Superfood business tapping into health trend in Africa and abroad

Superfoods are tapping into a new market in Africa and abroad and is becoming quite the health trend.

October 6, 2022

In a recent article in the online publication ‘How we made it in Africa’, founder and writer Jaco Maritz spoke to the Moringa Initiative team about their growth path, and the health and superfood trends driving the success of the brand.

Below is an extract from that article.

Moringa Initiative, founded in 2013 in Zambia by Evan and Bernice Kilburn, has established itself as a substantial international bulk supplier of dried moringa leaves as well as branded products that contain the nutritious superfood. Moringa Initiative opened a branch in Durban, South Africa, headed by the Kilburn’s daughter Natasha and her husband Lloyd Abernethy.

Venturing into a new crop

The Kilburns had been successfully farming in Zambia with various crops when moringa was mentioned in a casual conversation back in 2012. The couple did some research and, wowed by the nutritional benefits of the superfood and motivated by their business dream of venturing into agri-processing, employed various smallholder farmers to cultivate the crop on some of the available land on their farm. They also registered a new business, Moringa Initiative.

Dry with care

Abernethy says moringa requires a rigorous drying process to ensure a quality end-product.

“It is a finicky crop in terms of the bacteria, yeast and mould that can be found within the leaf,” he explains. “However, if harvested and dried correctly, you can rid yourself of those complications.”

The company could tap into Evan Kilburn’s experience as a tobacco farmer – where the crop has to undergo a similar process – when it built its custom drying unit. “After harvest, the moringa is dried at a specific temperature for a precise time to get the nutrients at a perfect level. This controls the humidity and the moisture within the leaves.”

Explain the product first, then convince to buy

Today, the nutritional benefits of moringa are quite well known, but when Moringa Initiative had its first products ready for sale it was a different story. Abernethy says part of their marketing drive is still aimed at educating the buyers of its health qualities.

“Moringa is a niche item; in the beginning, it was difficult to convince retail buyers to stock it. We did have the benefit of novelty because it was so unique and brand new; it at least piqued interest and we had some early successes.”

Wholesale as a game changer

Although Moringa Initiative’s main objective was always the creation of a retail brand, it has found significant traction in the wholesale market, which now accounts for the bulk of its revenue.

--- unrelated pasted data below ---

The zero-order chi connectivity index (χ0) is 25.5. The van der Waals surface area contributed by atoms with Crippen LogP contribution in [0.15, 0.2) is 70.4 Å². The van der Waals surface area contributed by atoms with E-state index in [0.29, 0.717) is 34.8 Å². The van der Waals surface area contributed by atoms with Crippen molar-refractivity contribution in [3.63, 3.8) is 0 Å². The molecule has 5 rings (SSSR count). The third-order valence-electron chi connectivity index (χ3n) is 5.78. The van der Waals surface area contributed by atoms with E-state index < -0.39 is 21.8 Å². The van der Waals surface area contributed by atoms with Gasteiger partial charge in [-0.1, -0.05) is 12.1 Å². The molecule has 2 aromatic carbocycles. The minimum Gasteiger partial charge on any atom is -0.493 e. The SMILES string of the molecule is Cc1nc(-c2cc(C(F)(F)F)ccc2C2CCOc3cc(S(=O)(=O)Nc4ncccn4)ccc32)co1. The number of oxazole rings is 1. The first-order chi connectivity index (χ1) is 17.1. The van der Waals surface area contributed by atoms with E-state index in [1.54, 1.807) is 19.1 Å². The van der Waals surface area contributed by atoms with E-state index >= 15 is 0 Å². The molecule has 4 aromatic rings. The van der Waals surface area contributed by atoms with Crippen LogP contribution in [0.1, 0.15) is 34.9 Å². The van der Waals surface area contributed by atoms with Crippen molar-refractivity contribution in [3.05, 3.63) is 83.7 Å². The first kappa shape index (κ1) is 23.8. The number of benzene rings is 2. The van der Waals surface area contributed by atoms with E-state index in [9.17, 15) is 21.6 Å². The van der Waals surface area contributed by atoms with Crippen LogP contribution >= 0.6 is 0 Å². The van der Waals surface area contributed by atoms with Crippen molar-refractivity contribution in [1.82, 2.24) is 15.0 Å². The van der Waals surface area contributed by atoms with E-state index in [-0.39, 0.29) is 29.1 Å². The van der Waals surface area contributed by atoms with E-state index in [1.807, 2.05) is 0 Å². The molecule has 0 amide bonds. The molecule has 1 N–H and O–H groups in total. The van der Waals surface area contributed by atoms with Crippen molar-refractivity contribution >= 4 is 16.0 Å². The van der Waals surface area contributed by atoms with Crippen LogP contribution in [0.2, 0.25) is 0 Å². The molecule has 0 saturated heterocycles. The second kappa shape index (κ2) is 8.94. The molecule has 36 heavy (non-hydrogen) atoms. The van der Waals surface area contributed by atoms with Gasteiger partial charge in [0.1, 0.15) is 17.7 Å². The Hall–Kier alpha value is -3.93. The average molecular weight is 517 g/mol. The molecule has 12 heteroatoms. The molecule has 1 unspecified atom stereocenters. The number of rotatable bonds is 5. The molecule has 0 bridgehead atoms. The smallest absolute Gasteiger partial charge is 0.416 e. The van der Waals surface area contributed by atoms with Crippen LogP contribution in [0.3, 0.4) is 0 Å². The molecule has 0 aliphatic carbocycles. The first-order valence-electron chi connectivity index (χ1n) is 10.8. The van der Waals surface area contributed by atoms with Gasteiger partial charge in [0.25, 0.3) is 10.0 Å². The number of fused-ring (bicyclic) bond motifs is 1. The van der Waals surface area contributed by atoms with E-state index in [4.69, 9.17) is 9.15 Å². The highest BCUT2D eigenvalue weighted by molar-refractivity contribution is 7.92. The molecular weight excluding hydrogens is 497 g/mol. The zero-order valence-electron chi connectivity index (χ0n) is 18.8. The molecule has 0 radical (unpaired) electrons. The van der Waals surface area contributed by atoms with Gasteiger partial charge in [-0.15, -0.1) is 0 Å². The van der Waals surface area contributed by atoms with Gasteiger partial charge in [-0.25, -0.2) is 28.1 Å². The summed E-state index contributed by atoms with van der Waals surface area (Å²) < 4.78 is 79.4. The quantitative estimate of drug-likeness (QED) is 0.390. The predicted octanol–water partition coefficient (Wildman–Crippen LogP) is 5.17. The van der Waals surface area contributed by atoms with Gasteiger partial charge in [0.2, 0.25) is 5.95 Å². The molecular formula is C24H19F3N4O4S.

Over time, the company realised its core strength lay in its primary agriculture production capabilities and that wholesale supply is a viable and sustainable income stream. “The Zambian and South African markets are only so big. We’ve now established good partnerships for wholesale in the US and EU.”

E-commerce post-Covid-19

Moringa Initiative has its own e-commerce website and, in South Africa, it is also available on While it placed its product on this digital marketplace from when it started selling in the country, the pandemic lockdowns really pushed online sales.

“It picked up immensely and hasn’t slowed at all,” Abernethy reveals. “Brick and mortar stores still bring in 60% of our retail sales, but online has already picked up to 40%. This growth surprised us, to be honest, we didn’t realise there was so much scope for growth and sales on an online platform in South Africa.”

Riding the health and superfood wave

Moringa Initiative wants a share of the growth the superfoods industry is experiencing and is even considering expanding to other crops.

Another trend that benefits the company is that modern consumers are actively looking for the backstory of the product and the brand. “When they are drinking moringa tea, they are interested in where it was grown and harvested and what the journey from sowing to shelf looked like. We aspire to being seen as a clean-label product: organic, GMO-free, no pesticides, no chemicals,” Abernethy says.

Moringa Initiative will be receiving its organic certification soon, a move that resulted from a trade fair in the US, which the team attended in 2019 in search of export markets for its branded goods. “The main takeaway was that no one in the EU or US was interested unless our product was organically certified. Getting this in place will really help us,” he adds.

For further information on Moringa Initiative, visit their website or contact them on +260 979 639 800. Email:

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